CINJ urologic oncology chief completes 1,000th robotic prostatectomy at RWJUH

Published on December 6, 2012 at 4:31 AM · No Comments

Marking a major milestone in what has become a fast-growing standard of care in prostate cancer surgery, the chief of urologic oncology at The Cancer Institute of New Jersey has completed his 1,000th robotic prostatectomy at Robert Wood Johnson University Hospital (RWJUH), the Flagship Hospital of The Cancer Institute of New Jersey, which is a Center of Excellence of the University of Medicine and Dentistry of New Jersey-Robert Wood Johnson Medical School (RWJMS).

Isaac Kim, MD, PhD, associate professor of surgery at RWJMS, performed the operation recently on a Newark man diagnosed with high-risk localized prostate cancer. Robotic prostatectomy allows a surgeon to control a set of robotic arms that hold tiny surgical instruments used to remove the patient's cancer. Unlike the traditional open method of prostate surgery that results in a six-inch scar in the abdominal area, patients who undergo this minimally-invasive surgical technique are left with incisions smaller than a dime. In the U.S., robotic prostatectomy is being performed on 85 percent of men who have their prostate removed (Journal of Clinical Oncology - doi: 10.1200/JCO.2011.36.862). This compares to only 10 percent of men a decade ago after the procedure first received FDA approval and started to be widely used.

Along with a minimally-invasive approach, the procedure allows for additional precision with a 3-D view of the tissue and delicate nerves that envelop the prostate. Reduced blood loss, shorter hospital stays and a faster time to achieve full continence are also hallmarks of the procedure. "During the seven year period during which I performed my 1,000 procedures, the blood transfusion rate was only 0.3 percent and the duration of the hospital stay was only one day in 95 percent of the patients. Simultaneously, rate of recovery of urinary continence and sexual function remain high," noted Dr. Kim, who is also the executive director of the Dean and Betty Gallo Prostate Cancer Center at The Cancer Institute of New Jersey.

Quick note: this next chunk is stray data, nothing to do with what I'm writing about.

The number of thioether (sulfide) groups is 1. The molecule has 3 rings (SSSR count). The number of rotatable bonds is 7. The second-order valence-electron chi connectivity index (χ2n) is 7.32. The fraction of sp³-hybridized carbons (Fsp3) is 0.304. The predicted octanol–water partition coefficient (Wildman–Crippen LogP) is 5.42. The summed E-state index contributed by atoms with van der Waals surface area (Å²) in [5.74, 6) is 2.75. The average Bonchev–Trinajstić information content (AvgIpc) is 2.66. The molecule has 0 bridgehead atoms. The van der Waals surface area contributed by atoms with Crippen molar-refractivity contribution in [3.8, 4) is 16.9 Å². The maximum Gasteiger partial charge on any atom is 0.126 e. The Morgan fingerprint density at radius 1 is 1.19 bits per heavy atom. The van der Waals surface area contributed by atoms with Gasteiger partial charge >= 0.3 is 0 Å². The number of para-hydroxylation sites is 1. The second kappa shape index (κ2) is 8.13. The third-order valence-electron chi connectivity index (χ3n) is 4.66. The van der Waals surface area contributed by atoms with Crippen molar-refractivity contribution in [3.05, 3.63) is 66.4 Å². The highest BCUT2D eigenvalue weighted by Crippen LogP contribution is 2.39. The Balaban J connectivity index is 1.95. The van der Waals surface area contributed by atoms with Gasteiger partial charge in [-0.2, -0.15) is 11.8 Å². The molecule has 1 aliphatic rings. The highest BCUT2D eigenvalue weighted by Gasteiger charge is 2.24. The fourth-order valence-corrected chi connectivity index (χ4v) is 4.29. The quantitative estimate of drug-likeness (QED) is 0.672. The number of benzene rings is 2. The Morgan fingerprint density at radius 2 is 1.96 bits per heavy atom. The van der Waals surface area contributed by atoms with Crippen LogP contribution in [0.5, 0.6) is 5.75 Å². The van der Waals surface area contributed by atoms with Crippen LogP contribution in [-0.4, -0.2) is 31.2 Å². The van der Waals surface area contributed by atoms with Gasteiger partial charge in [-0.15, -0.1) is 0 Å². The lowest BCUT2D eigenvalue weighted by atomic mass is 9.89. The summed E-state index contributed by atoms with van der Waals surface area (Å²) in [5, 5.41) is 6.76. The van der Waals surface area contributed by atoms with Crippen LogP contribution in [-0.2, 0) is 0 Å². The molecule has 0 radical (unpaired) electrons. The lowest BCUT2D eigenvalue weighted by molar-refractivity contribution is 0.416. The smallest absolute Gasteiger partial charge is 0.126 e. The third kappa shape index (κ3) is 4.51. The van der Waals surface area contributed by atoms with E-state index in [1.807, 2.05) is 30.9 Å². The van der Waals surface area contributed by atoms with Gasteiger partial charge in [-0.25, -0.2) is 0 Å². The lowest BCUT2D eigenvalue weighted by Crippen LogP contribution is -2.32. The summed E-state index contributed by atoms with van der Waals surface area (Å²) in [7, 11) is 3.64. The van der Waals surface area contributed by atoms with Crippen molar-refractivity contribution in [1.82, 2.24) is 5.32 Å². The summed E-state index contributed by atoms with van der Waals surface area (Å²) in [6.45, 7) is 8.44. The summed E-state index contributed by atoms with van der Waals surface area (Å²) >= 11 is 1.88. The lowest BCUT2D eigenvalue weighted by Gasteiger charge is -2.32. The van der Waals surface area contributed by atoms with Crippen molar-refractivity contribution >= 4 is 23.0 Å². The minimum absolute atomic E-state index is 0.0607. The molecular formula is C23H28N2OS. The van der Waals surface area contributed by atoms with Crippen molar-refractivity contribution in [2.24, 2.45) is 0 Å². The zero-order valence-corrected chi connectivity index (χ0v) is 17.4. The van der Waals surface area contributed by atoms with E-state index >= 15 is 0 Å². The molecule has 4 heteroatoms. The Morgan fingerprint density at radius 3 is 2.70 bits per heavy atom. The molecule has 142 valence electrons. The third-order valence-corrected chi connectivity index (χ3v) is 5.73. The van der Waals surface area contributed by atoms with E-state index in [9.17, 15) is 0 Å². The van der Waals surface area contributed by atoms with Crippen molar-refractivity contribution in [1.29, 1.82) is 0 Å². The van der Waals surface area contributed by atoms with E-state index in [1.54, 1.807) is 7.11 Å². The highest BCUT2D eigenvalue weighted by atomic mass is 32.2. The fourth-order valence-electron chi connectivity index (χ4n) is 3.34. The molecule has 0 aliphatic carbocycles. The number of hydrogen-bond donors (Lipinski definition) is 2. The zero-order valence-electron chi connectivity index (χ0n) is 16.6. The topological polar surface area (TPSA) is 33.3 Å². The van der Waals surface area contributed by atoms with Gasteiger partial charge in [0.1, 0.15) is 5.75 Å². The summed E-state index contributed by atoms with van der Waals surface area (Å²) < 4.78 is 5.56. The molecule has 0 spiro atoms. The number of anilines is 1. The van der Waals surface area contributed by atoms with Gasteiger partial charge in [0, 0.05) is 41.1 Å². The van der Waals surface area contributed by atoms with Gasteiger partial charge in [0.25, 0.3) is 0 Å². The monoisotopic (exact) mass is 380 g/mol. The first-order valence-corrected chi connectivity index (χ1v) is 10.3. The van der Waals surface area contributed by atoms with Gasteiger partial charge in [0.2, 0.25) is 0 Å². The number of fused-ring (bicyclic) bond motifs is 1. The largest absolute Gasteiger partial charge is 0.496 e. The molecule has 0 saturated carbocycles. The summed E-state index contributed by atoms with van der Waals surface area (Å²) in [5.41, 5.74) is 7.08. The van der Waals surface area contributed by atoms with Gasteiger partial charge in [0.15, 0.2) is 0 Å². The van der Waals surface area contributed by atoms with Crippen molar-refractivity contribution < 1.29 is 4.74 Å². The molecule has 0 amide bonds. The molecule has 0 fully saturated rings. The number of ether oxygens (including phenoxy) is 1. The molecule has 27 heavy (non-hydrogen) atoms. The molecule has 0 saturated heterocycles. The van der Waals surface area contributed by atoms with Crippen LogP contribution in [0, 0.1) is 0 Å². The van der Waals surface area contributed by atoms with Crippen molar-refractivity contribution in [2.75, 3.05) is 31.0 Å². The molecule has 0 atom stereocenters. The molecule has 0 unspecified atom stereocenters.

Recent patient Sidney Travis had his cancer detected through a prostate exam during a regular check-up with his physician this past spring. He had just turned 50, and his girlfriend - a registered nurse - encouraged him to have it done.

"I don't think getting screened is at the top of anyone's 'to-do' list, but being African American and having a father and two uncles who battled prostate cancer, I knew it was time to be more proactive about my health," he said. A former history teacher, Travis has spent numerous summers in recent years walking six miles a day as a golf caddy. He is currently busy starting his own solar consultation company and still takes time daily to keep up a walking regimen. "It's a period in my life where I don't want anything to slow me down," he noted, especially a longer recovery that the traditional open prostatectomy method usually holds. "I was presented with other treatment options at another facility, but I felt that it was important to explore the benefits available to me before making an immediate decision. Given my age and my active lifestyle, and after I learned more from Dr. Kim, the robotic procedure seemed to be the right fit."

While the robotic technology allows a surgeon more advantages, Kim is quick to point out that it is having a surgeon who is well trained and experienced in the technology that helps account for positive outcomes. "Those in the field consider 250 procedures as a benchmark where one can start to achieve positive outcomes on a consistent basis. And we at The Cancer Institute of New Jersey and RWJUH are proud to be driving the next generation of innovative robotic surgical techniques, by offering specialized training to our surgeons," he noted. RWJUH is one of the few hospitals in the state designated to teach other surgeons how to use the robotic system for the procedure.

Kim's achievement includes surgeries completed with the Athermal Intrafascial Robotic (AIR) technique, which he developed. In the AIR procedure, the nerve that controls a man's ability to have an erection is better preserved by sparing over 90 percent of the tissue that surrounds the prostate as compared to 40 to 50 percent in the conventional open or robotic radical prostatectomy. Kim says that employing the AIR technique allows patients to regain sexual function and bladder control in a quicker fashion.

Along with the 1,000 robotic prostatectomies, Kim has also performed approximately 100 robotic kidney procedures.

Source:

The Cancer Institute of New Jersey

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